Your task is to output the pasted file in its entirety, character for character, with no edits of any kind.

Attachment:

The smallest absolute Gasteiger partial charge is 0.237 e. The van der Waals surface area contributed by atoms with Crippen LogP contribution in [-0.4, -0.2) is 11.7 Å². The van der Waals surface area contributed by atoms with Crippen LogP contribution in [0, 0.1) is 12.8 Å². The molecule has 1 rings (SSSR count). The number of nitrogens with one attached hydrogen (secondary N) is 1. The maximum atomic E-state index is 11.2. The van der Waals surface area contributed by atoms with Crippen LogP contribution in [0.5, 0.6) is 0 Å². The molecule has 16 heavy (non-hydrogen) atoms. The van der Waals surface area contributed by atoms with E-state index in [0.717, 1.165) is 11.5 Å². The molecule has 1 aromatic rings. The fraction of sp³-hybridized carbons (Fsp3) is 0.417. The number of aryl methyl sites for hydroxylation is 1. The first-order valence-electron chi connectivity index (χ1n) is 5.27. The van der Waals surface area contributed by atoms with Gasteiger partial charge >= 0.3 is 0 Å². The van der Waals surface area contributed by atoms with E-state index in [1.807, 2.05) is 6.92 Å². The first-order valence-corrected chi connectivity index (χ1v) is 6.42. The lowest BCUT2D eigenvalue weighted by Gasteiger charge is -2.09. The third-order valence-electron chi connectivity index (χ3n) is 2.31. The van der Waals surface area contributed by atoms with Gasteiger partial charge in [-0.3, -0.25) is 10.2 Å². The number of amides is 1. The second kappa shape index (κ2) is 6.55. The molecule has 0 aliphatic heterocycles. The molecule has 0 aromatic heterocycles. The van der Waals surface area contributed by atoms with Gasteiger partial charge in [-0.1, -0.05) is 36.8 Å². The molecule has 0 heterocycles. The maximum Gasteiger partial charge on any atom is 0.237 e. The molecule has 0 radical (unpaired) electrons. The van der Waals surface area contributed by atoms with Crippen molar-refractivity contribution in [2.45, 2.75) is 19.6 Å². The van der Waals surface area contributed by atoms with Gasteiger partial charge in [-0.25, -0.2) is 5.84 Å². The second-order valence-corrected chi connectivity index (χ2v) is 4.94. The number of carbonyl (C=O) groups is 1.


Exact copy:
The smallest absolute Gasteiger partial charge is 0.237 e. The van der Waals surface area contributed by atoms with Crippen LogP contribution in [-0.4, -0.2) is 11.7 Å². The van der Waals surface area contributed by atoms with Crippen LogP contribution in [0, 0.1) is 12.8 Å². The molecule has 1 rings (SSSR count). The number of nitrogens with one attached hydrogen (secondary N) is 1. The maximum atomic E-state index is 11.2. The van der Waals surface area contributed by atoms with Crippen LogP contribution in [0.5, 0.6) is 0 Å². The molecule has 16 heavy (non-hydrogen) atoms. The van der Waals surface area contributed by atoms with E-state index in [0.717, 1.165) is 11.5 Å². The molecule has 1 aromatic rings. The fraction of sp³-hybridized carbons (Fsp3) is 0.417. The number of aryl methyl sites for hydroxylation is 1. The first-order valence-electron chi connectivity index (χ1n) is 5.27. The van der Waals surface area contributed by atoms with Gasteiger partial charge >= 0.3 is 0 Å². The van der Waals surface area contributed by atoms with E-state index in [1.807, 2.05) is 6.92 Å². The first-order valence-corrected chi connectivity index (χ1v) is 6.42. The lowest BCUT2D eigenvalue weighted by Gasteiger charge is -2.09. The third-order valence-electron chi connectivity index (χ3n) is 2.31. The van der Waals surface area contributed by atoms with Gasteiger partial charge in [-0.3, -0.25) is 10.2 Å². The number of amides is 1. The second kappa shape index (κ2) is 6.55. The molecule has 0 aliphatic heterocycles. The molecule has 0 aromatic heterocycles. The van der Waals surface area contributed by atoms with Gasteiger partial charge in [-0.1, -0.05) is 36.8 Å². The molecule has 0 heterocycles. The maximum Gasteiger partial charge on any atom is 0.237 e. The molecule has 0 radical (unpaired) electrons. The van der Waals surface area contributed by atoms with Crippen molar-refractivity contribution in [2.45, 2.75) is 19.6 Å². The van der Waals surface area contributed by atoms with Gasteiger partial charge in [-0.25, -0.2) is 5.84 Å². The second-order valence-corrected chi connectivity index (χ2v) is 4.94. The number of carbonyl (C=O) groups is 1.